It was time for a pivot. I left school to pursue entrepreneurial ventures, and plied my trade in building a successful network marketing business while working full time in various jobs that paid the bills but had very limited long term viability. However, I did learn a couple of things from my jobs as a security guard, retail store manager, telephone specialist, and mortgage broker. One, I was willing to work hard to take care of my family, and, two, these jobs were not designed for me to generate wealth. But I did work my ass off at whatever job I had with a great attitude, while searching for an opportunity to build something great.
On March 6, 1996, my work ethic, sales skills and opportunity aligned. I was hired as employee number 7 at a software firm in Raleigh, North Carolina called I-Cubed. I-Cubed’s founder, Grant Williard, offered me an opportunity as a sales rep and gave me so much more, specifically the gifts of high expectations, tough management, and personal mentorship. Mostly, he created the environment for my first big leadership decision. You see, Grant offered me less money than several others, but he committed to mentoring me for long-term growth. It was a choice between money and mentorship. I chose mentorship and that choice has allowed me to gain the knowledge and experience to run businesses. Grant and I worked together for over ten years and as I-Cubed grew, I became his trusted #2. I learned through trial, error and adjustment how to win business in the tech space and lead technical people. Most importantly, I got to ride shotgun and witness the courage required to run a successful small enterprise that never missed a payroll, paid 100% health care for employees, created profit for its owner and team, and served global customers. Cool part–I got paid while I was mentored. Blessing part–In 2005, I-Cubed sold half of the firm to Adobe Systems, and Grant needed a leader he could trust to transition the engineering service division of the firm. I was honored and accepted the role of President & CEO of I-Cubed.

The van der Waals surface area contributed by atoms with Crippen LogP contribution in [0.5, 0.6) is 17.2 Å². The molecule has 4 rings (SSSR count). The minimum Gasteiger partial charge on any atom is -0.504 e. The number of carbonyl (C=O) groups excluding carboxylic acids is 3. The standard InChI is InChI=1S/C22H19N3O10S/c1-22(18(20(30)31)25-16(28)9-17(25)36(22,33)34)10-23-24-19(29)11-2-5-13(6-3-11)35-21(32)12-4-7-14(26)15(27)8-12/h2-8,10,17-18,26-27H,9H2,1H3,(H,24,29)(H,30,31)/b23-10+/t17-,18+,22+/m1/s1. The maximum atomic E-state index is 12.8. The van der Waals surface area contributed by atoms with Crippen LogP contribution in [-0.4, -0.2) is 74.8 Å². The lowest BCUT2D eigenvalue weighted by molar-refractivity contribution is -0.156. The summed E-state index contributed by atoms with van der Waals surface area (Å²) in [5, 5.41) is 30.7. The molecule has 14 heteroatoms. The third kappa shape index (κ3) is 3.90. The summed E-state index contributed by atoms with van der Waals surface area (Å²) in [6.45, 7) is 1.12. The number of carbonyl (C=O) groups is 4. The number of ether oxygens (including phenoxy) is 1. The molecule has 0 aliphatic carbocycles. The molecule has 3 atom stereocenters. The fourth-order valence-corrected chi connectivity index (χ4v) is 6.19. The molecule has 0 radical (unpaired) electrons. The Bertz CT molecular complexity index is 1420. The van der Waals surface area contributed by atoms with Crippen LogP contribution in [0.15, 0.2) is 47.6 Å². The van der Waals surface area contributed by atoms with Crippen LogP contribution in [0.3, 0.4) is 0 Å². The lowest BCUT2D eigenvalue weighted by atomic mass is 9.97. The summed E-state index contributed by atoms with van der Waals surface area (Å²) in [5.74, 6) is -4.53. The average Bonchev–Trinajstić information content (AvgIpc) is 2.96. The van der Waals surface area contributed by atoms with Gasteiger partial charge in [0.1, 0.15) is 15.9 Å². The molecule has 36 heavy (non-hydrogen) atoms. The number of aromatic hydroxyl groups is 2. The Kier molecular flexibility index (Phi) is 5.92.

My motivation is to be a source of inspiration and insight to the dream chasers.
As a rookie CEO, I met with success and challenge that forced me to grow at an accelerated pace. We grew the firm from 16 people to 130. Revenue and profitability were in double-digit growth for years.
However, growth without pain is simply not the path we were given. Our team grew through the 2008 banking crisis that some describe as one of the worst financial crises in our country’s history. We decided to grow our business and succeed anyway. The recession followed and business success required lowering costs and delivering more value. Our team decided to grow anyway. In 2014, our hard work was recognized and we were acquired by a larger firm and have been able to continue our journey as part of a larger team. In this transaction, I was in the lead chair and experienced firsthand the struggle with managing shareholder value, employee morale, negotiation, and becoming part of a ten thousand person organization.
In the last few years, my development as a leader has allowed me to become involved in the merger and acquisition of firms, hold board seats in private firms, and evaluate and invest in start-up businesses. My career is my platform and I am compelled to succeed and share. I have worked and sacrificed to achieve. However, many work hard and lack the success they desire. I have combined the lessons of my parents, business mentors, coaches and personal experience to take full advantage of opportunities presented. What keeps me motivated is to be an example to others through actions and advancement, proving that success flows to those that that are willing to pay its price. My motivation is to be a source of inspiration and insight to the dream chasers.